35. There were some really big milestones for tropical disease prevention this year. Niger became the first African country to eliminate river blindness, Malawi, Togo, Vanuatu and Saudi Arabia all eliminated trachoma, saving tens of millions of people from the world’s most common cause of blindness, and Benin, Uganda, Rwanda, and Equatorial Guinea eliminated sleeping sickness, a deadly disease caused by tsetse flies.

36. The WHO reported the number of schoolchildren in sub-Saharan Africa infected by bilharzia - the world's most common parasitic disease - has fallen by 60% in the last 20 years, and that global cases of visceral leishmaniasis, a horrible disease spread by sandflies, have decreased six-fold since 2011.

37. Guinea Worm inched closer to being the third ever disease to be fully eradicated. In 2022, only nine cases were recorded in two countries, an extraordinary reduction for a disease that infected 3.5 million people in 21 countries 35 years ago. At least 80 million cases have been averted since then thanks to the heroic efforts of The Carter Centre.

38. We know you're not supposed to mention the zombie movie anymore, but we thought it was pretty amazing to find out this year that COVID-19 vaccines prevented 19.8 million deaths during 2021. India averted the most deaths at 4.2 million, followed by the United States at 1.9 million and Brazil at just over a million.

39. There was some really encouraging news about the fight against cancer, the world’s second most common cause of death. Cancer death rates have fallen substantially in the United States, Canada, Europe and Japan, and Rwanda revealed it is on track to become the first country in the world to eliminate cervical cancer.

40. 2022 was a big year for the development of drugs and vaccines to combat some of the world’s most devastating diseases. We saw the arrival of a RSV vaccine that reduces severe disease by 82%, a GBS vaccine, a dengue vaccine that cuts the risk of hospitalisation by 84%, a super cheap cervical cancer vaccine, and a single dose oral drug that is 95% effective at curing sleeping sickness.

41. Millions of Alzheimer’s patients were given hope this year, after a new drug was shown to slow memory decline by 27% over 18 months. It's the biggest breakthrough in a generation, offering real optimism that dementia can be beaten and one day, perhaps even cured. BBC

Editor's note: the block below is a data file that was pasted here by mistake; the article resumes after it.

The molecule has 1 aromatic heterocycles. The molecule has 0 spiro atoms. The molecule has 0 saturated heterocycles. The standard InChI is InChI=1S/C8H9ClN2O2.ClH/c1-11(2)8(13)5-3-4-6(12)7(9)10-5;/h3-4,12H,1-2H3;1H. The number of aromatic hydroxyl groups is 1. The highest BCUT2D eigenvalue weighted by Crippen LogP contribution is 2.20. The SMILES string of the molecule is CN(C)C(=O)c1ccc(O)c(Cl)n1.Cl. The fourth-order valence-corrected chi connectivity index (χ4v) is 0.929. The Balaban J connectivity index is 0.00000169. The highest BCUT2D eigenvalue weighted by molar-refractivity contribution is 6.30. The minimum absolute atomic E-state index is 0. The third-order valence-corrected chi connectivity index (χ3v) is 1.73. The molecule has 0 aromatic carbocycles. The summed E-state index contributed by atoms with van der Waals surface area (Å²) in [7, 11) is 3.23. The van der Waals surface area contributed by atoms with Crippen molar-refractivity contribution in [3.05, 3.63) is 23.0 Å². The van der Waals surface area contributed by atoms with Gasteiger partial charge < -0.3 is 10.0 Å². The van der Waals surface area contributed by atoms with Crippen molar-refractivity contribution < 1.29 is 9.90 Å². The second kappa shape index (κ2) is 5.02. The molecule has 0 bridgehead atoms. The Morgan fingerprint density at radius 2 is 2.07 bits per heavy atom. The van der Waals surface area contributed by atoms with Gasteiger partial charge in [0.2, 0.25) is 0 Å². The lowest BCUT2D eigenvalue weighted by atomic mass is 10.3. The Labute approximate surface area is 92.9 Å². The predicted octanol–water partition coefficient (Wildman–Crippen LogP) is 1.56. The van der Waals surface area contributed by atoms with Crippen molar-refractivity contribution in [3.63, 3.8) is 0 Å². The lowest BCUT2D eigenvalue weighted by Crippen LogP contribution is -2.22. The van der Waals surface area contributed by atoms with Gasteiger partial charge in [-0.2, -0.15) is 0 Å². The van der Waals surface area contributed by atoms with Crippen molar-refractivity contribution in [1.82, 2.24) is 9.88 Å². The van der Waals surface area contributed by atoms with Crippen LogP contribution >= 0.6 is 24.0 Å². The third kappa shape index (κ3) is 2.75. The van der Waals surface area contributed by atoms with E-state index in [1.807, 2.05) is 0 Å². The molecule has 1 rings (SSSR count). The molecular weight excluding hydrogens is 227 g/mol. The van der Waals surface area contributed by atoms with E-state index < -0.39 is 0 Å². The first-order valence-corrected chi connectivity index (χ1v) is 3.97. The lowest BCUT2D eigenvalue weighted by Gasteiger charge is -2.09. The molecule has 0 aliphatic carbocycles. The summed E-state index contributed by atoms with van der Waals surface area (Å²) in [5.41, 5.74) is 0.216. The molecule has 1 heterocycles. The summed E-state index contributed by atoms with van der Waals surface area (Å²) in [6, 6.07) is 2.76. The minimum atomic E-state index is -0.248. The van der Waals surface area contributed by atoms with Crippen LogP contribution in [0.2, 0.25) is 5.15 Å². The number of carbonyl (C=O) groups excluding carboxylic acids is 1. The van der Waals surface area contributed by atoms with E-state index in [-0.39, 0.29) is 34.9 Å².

42. Most importantly of all, scientists at Oxford released results of trials of a new malaria vaccine with 'world-changing' potential, giving up to 80% protection from the bite of the Anopheles mosquito, the world's deadly animal. A deal has already been reached to manufacture 100 million doses a year, and the charity Malaria No More said it might mean children dying from malaria could end in our lifetimes.

A mother in Nanoro, Burkina Faso, where trials involving 09 children were held, protects her baby behind a mosquito net. Photograph: Nyani Quarmyne/Panos Pictures

43. Speaking of malaria, the World Malaria Report said there were an estimated 619,000 deaths in 2021, down from 625,000 in 2020. India, Pakistan, Brazil and Tanzania, some of the world’s worst affected countries, all reported substantial progress, and in June this year, global leaders managed to rally over $4 billion of new funding.

44. UNAIDS said that global AIDS deaths fell to 650,000 in 2021, down by 11% since 2019, and UNICEF reported infections among children under five have fallen by more than 50% since 2010. Oman eliminated mother-to-child transmission of HIV, and Botswana revealed it’s on the cusp of becoming the first African country to do so - astonishing progress for a country that used to have the highest rate of HIV in the world.

45. In March, the WHO released an update on humanity's efforts to eliminate maternal and neonatal tetanus, one of the world's leading causes of death for newborns. Between 2000 and 2020, 47 countries achieved elimination, global cases decreased by 88%, and deaths decreased by 92%, from 170,829 in 2000 to just 14,230 in 2020.

46. You don’t hear much about rubella (German measles) these days - probably because cases have dropped by 48% since 2012, and elimination has been verified in half the world’s countries. Joining the list in 2022 was Singapore - the seventh Asian country to do so. The fight against measles is holding the line too, despite a brief resurgence a few years ago, and a fall in vaccination rates during the pandemic.

47. In its 75 years since independence, India has made astounding progress in public healthcare: eradicating both polio and smallpox, decreasing HIV and malaria, and reducing the infant mortality rate from a harrowing 200/1,000 births in the 1940s to just over 27 per 1,000 births today. Healthcare efforts have more than doubled average life expectancy from 32 years in 1947 to 70 years in 2022.